Press Releases

CAIR-CAN Applauds Court Decision on Security Certificates

CAIR-CAN APPLAUDS SUPREME COURT DECISION ON SECURITY CERTIFICATES

(OTTAWA, CANADA – February 23, 2007) – The Canadian Council on American-Islamic Relations (CAIR-CAN) applauds the Supreme Court judgment striking down the Security Certificates process made today. The top court ruled that Security Certificates are unconstitutional as they are inconsistent with a number of Charter rights, including fundamental justice, the right not to be arbitrarily detained and the right to a fair defense. The government now has one year to enact legislation that is consistent with the Charter of Rights and Freedoms.

Security Certificates have been subject to heavy criticism for allowing indefinite detention, the use of secret evidence in trials, and possible deportation to torture. A wide range of groups, nationally and internationally, have criticized the certificate including the Canadian Bar Association, Amnesty International and the United Nations Human Rights Committee.

Today is an extraordinary day in Canadian history. The Supreme Court has unequivocally and unanimously reaffirmed the rights of all people to fairness and justice in Canada.

The Supreme Court has sent a clear message that Parliament must act with clarity, deliberation and respect for the Charter, while drafting new legislation in a timely manner. The government cannot morally continue with the Security Certificates procedure as it has been deemed unconstitutional.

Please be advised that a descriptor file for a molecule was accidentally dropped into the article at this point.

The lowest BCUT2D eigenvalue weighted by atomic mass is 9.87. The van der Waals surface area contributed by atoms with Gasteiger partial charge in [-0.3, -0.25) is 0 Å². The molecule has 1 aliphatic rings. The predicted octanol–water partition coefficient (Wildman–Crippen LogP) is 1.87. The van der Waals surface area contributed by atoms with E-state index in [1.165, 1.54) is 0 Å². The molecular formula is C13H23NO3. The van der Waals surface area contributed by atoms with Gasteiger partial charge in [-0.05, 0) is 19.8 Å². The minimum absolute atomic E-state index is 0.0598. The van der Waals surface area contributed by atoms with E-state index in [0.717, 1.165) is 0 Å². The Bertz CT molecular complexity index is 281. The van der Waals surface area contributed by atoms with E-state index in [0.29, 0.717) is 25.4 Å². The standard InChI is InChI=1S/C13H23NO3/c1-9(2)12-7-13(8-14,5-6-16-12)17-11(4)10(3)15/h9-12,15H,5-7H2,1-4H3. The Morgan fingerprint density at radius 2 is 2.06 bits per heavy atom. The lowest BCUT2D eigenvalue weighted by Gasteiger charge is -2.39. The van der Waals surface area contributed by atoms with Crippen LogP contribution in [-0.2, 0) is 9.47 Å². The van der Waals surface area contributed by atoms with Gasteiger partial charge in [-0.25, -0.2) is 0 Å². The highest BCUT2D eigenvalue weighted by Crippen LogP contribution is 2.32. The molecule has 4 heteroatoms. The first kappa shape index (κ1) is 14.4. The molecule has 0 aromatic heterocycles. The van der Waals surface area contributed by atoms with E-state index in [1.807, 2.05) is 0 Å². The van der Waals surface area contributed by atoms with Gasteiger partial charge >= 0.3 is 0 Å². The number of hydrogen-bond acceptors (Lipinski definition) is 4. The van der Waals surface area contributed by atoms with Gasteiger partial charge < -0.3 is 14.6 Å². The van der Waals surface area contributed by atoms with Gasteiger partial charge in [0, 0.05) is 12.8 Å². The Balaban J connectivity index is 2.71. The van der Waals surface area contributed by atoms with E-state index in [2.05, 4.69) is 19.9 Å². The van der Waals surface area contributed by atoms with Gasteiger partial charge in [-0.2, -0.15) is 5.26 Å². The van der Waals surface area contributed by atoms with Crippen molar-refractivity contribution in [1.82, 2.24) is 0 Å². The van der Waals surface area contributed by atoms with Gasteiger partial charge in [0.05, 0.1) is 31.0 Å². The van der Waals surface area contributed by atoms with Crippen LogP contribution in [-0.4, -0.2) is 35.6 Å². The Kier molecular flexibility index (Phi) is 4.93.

Our country’s safety and security are paramount; however, legislation like the Anti-Terrorism Act and tools such as Security Certificates cannot be enacted or used in contravention of fundamental human rights,” said Karl Nickner, Executive Director of CAIR-CAN.

CAIR-CAN was an intervener in the Security Certificates challenge at the Supreme Court.

CONTACT: Sarah Elgazzar, CAIR-CAN Spokesperson at 514.776.6566, Sameer Zuberi, CAIR-CAN Communications Coordinator at 613.795.2012, Karl Nickner, CAIR-CAN Executive Director at 613.254.9704 or 613.853.4111, or Faisal Kutty, CAIR-CAN Vice-Chair and Legal Counsel at 416.301.5743.

 

Share on facebook
Facebook
Share on twitter
Twitter